PaperCity Magazine

PaperCity Dallas March 2024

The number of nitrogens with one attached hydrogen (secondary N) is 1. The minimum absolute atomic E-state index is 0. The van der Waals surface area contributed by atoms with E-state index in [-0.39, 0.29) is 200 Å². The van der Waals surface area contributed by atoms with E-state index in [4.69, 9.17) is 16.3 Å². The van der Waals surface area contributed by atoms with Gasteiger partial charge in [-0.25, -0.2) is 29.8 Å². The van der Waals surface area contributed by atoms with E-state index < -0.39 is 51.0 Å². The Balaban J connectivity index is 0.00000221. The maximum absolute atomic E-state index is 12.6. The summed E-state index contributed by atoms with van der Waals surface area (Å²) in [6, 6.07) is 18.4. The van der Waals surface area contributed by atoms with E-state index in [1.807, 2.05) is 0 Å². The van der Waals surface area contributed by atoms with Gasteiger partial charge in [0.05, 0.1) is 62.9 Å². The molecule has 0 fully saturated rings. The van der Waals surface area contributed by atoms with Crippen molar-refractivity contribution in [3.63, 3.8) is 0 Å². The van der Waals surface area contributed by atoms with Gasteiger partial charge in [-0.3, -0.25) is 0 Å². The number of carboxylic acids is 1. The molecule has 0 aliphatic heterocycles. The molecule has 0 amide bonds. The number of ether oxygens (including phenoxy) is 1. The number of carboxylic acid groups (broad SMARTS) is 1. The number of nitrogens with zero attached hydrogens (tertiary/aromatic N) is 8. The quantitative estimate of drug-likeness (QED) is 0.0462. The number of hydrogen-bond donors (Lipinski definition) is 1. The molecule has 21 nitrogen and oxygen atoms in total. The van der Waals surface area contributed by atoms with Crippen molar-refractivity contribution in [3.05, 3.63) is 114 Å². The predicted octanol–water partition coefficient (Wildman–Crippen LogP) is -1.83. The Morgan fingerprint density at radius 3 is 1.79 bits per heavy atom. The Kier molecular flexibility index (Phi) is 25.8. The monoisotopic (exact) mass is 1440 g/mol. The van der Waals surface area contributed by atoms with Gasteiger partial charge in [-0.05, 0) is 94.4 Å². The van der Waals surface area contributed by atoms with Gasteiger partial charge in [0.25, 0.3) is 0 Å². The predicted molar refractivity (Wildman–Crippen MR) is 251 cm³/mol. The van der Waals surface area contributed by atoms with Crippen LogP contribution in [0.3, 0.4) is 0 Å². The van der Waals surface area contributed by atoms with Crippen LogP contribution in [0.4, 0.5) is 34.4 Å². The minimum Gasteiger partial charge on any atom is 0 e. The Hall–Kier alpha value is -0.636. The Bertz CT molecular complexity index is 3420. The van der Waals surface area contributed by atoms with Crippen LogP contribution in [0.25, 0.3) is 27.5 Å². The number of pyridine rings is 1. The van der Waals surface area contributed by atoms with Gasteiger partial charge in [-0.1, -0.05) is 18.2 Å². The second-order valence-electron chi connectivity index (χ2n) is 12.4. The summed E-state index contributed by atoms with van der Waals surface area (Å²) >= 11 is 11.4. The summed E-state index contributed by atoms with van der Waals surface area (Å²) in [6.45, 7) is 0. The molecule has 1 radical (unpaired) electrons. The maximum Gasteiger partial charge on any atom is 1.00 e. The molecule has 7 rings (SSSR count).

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still rural and years away from being annexed to Dallas. In 1941, Dilbeck drafted expansion plans for a subsequent owner, although it's not clear if those were made. The house was enlarged at least twice, most recently in the early 2000s, according to author and researcher Willis Winters, an expert on all things Dilbeck, who toured it in 1997. "It was a memorable house, just very special, with an extraordinary feeling inside," Winters says. He was struck by Dilbeck's complex interiors, including a bi-level living room with staircase, 20-foot-high vaulted ceiling, wood beams, massive stone fireplace, and an expansive window overlooking the natural setting. Changes made over the years include the addition of a primary bedroom wing, which was later remodeled by architect Ralph Duesing and builder Randy Clowdus, both known for historic renovations. "A significant portion of the original house has been retained and incorporated into a much larger residence, with many key Dilbeck features intact," Winters says. This house, along with Dilbeck's full body of work, will be included in a book he's writing, slated for publication in 2026. The current owners — a couple with two grown kids — had been living in the house for a decade before taking the plunge in 2021 to preserve and refresh it. "She wanted to be respectful of its history, but it also needed to be functional for the family — it was about balancing the two," says Vanderford, principal and founder of interior design firm Studio Thomas James. The kitchen and bathrooms hadn't been updated in decades, while other rooms had never been touched — some with the original wiring inside the walls. Vanderford enlisted Grant Lloyd of Lloyd Construction Consultants to help modernize the house while also rejuvenating Dilbeck's original design elements including plaster walls. The timber ceiling beams, faux-finished some 15 years earlier, were sanded down to reveal the original white oak. They built new doors, molding, and hardware using an original Dilbeck door as a model, and they were careful to restore the study's massive limestone fireplace with similar stone. "It doesn't feel like a house that's been redone — you can't tell what is old and what is new," Vanderford says. Architect Charles Dilbeck originally designed the split-level space as a living area with bedrooms upstairs. It's now a dining room, with custom table by Philip Thomas Vanderford and McGuire chairs. (Continued) 77

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